Kym Klass
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May 4, 2021

Over the past year, Chuck Latham has found himself looking through barbed wire, ministering
to prisoners he hopes can change the lives of others after their reentry into society.

Because they have great testimonies.

Through the First Baptist Church Prison Serve program, and as part of the church’s
prison ministry, this past year has found Latham altering his outreach. No longer allowed
inside prisons due to the Covid-19 pandemic, Latham has gone from gathering volunteers,
visiting prisons, mentoring and providing hope and the gospel, to finding a way to do that
behind fences and locked doors.

“All of a sudden, I can’t do what I know to do in prison ministry,” he said. “But Covid opened a door of ministry I had not seen before. I asked God, ‘What am I supposed to be doing now?’

“Traditional ministry has changed in that we have to be creative. We have outdoor worship services now. You stand outside the gates and the inmates come out into the yard and you serve them and have worship and activities all socially distanced. We… mentor them into Christ so when they come out, they’re better.”

Prison ministry has been a part of FBC since the 1980s. Its Prison Ministry is described as: Being Jesus with “skin on” for those in prison, those released from prison, and their families, while honoring victims of crimes and those who work in criminal justice.

The goal of the FBC Prison Ministries is to ensure affirming relationships with prison chaplains in the River Region correctional institutions, deepen inmate family support through direct Angel Tree contact and other ministries, and best-match its capabilities with existing needs, including partnerships with other ministries.

Asked why he does this work, Latham said, “One, we’re instructed to do so from a biblical perspective. I don’t think Christ went through all He did for us to sit back and enjoy the fruits of that without doing the work of the kingdom.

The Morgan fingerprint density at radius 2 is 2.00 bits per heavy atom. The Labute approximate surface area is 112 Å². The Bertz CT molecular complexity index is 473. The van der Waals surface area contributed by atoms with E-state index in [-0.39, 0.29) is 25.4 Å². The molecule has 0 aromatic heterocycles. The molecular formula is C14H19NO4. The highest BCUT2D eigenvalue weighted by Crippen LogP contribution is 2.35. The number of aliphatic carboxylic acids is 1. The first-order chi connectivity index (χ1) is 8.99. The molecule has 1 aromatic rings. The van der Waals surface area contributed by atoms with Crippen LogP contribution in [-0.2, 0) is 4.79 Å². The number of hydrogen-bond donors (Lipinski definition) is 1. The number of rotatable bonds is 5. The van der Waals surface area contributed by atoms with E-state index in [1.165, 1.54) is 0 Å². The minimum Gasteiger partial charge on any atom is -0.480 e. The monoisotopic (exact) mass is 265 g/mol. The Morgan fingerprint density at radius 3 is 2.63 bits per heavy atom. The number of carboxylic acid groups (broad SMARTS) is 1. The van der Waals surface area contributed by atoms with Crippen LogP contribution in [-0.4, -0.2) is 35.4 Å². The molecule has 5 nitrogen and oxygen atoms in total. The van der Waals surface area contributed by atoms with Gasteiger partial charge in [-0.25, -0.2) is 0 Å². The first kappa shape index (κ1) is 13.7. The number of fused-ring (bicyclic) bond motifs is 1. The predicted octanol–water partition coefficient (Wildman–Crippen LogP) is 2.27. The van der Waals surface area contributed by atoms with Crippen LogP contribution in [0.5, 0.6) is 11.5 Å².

“I like what God likes and He likes the poor, the oppressed, the widows, the inmates. We are here as part of that ministry, to do what pleases the Father.”

Prison ministry is not what Latham signed up for in life. His plan was to get a small church somewhere – it certainly wasn’t in his plan to minister to prisoners.

He brings to FBC 20 years of experience, having worked at the Maxwell Federal Prison Camp for two decades, and where most of his time was spent teaching Bible classes and facilitating and helping with some of their services.
Prior to Covid in early 2020, First Baptist had 11 servant leaders – one director, an administrative assistant, an Operation Angel Tree coordinator, seven instructors for Pathway to Freedom classes, an assistant chaplain, and two worship leaders – to serve incarcerated men and women in six correctional facilities in the River Region (Kilby, Staton, Tutwiler Main, Tutwiler Annex, Montgomery Women’s Facility, and the Montgomery County Jail).

Through this, an untold number of inmates made decisions to follow Christ.

During a recent Christmas season, over 100 First Baptist members, working with Prison Fellowship, gave Christmas gifts to 110 children of incarcerated parents.

The majority of First Baptist volunteers have taught inmates in Pathway to Freedom courses (founded by FBC member Ken Brothers, and which was handed over to another prison ministry program, We Care), a program designed to empower inmates with Christian discipleship and life skills to advance their success when they return to free communities.